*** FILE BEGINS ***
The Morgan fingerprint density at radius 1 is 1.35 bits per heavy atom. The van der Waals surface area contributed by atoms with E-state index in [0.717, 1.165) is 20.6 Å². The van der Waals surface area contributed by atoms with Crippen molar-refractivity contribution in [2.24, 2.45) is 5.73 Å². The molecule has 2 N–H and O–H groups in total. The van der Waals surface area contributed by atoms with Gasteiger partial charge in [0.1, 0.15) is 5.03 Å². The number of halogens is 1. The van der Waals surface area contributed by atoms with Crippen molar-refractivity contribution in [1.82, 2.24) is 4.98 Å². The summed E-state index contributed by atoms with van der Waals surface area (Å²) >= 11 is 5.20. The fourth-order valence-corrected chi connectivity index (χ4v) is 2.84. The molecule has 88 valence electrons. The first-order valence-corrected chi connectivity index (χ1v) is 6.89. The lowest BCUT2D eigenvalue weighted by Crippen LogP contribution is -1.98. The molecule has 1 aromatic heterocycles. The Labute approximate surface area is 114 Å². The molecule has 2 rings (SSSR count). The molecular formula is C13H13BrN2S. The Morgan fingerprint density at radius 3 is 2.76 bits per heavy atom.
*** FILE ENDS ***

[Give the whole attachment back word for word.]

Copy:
The Morgan fingerprint density at radius 1 is 1.35 bits per heavy atom. The van der Waals surface area contributed by atoms with E-state index in [0.717, 1.165) is 20.6 Å². The van der Waals surface area contributed by atoms with Crippen molar-refractivity contribution in [2.24, 2.45) is 5.73 Å². The molecule has 2 N–H and O–H groups in total. The van der Waals surface area contributed by atoms with Gasteiger partial charge in [0.1, 0.15) is 5.03 Å². The number of halogens is 1. The van der Waals surface area contributed by atoms with Crippen molar-refractivity contribution in [1.82, 2.24) is 4.98 Å². The summed E-state index contributed by atoms with van der Waals surface area (Å²) >= 11 is 5.20. The fourth-order valence-corrected chi connectivity index (χ4v) is 2.84. The molecule has 88 valence electrons. The first-order valence-corrected chi connectivity index (χ1v) is 6.89. The lowest BCUT2D eigenvalue weighted by Crippen LogP contribution is -1.98. The molecule has 1 aromatic heterocycles. The Labute approximate surface area is 114 Å². The molecule has 2 rings (SSSR count). The molecular formula is C13H13BrN2S. The Morgan fingerprint density at radius 3 is 2.76 bits per heavy atom.